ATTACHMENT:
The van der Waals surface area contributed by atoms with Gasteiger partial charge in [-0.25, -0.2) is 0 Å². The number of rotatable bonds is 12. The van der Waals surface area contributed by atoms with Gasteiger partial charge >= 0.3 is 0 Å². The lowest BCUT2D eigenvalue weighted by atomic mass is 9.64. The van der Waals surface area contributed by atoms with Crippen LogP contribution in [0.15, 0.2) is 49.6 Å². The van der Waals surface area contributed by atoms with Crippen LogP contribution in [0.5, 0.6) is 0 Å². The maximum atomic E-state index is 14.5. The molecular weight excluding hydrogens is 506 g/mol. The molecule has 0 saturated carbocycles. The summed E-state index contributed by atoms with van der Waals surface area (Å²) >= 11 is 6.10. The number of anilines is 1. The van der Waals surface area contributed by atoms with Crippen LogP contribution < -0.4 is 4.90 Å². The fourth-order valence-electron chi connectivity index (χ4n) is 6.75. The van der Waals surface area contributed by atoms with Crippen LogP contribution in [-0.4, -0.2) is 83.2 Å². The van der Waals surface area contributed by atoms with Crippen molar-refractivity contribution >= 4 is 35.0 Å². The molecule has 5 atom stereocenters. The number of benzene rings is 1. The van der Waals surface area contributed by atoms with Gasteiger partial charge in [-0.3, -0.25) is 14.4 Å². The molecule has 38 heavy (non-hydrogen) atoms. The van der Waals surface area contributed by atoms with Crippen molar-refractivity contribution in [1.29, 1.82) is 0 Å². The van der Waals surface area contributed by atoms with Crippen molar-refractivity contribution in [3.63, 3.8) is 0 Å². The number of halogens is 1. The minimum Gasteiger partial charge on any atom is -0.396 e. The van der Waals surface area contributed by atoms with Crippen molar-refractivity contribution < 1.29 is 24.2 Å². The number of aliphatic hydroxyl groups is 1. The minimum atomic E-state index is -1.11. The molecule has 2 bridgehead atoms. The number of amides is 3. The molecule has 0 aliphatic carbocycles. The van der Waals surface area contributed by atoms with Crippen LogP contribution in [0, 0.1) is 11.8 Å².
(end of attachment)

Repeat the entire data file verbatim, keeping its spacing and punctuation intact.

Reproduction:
The van der Waals surface area contributed by atoms with Gasteiger partial charge in [-0.25, -0.2) is 0 Å². The number of rotatable bonds is 12. The van der Waals surface area contributed by atoms with Gasteiger partial charge >= 0.3 is 0 Å². The lowest BCUT2D eigenvalue weighted by atomic mass is 9.64. The van der Waals surface area contributed by atoms with Crippen LogP contribution in [0.15, 0.2) is 49.6 Å². The van der Waals surface area contributed by atoms with Crippen LogP contribution in [0.5, 0.6) is 0 Å². The maximum atomic E-state index is 14.5. The molecular weight excluding hydrogens is 506 g/mol. The molecule has 0 saturated carbocycles. The summed E-state index contributed by atoms with van der Waals surface area (Å²) >= 11 is 6.10. The number of anilines is 1. The van der Waals surface area contributed by atoms with Crippen LogP contribution < -0.4 is 4.90 Å². The fourth-order valence-electron chi connectivity index (χ4n) is 6.75. The van der Waals surface area contributed by atoms with Crippen LogP contribution in [-0.4, -0.2) is 83.2 Å². The van der Waals surface area contributed by atoms with Crippen molar-refractivity contribution >= 4 is 35.0 Å². The molecule has 5 atom stereocenters. The number of benzene rings is 1. The van der Waals surface area contributed by atoms with Gasteiger partial charge in [-0.3, -0.25) is 14.4 Å². The molecule has 38 heavy (non-hydrogen) atoms. The van der Waals surface area contributed by atoms with Crippen molar-refractivity contribution in [1.29, 1.82) is 0 Å². The van der Waals surface area contributed by atoms with Crippen molar-refractivity contribution in [3.63, 3.8) is 0 Å². The number of halogens is 1. The minimum Gasteiger partial charge on any atom is -0.396 e. The van der Waals surface area contributed by atoms with Crippen molar-refractivity contribution < 1.29 is 24.2 Å². The number of aliphatic hydroxyl groups is 1. The minimum atomic E-state index is -1.11. The molecule has 2 bridgehead atoms. The number of amides is 3. The molecule has 0 aliphatic carbocycles. The van der Waals surface area contributed by atoms with Crippen LogP contribution in [0, 0.1) is 11.8 Å².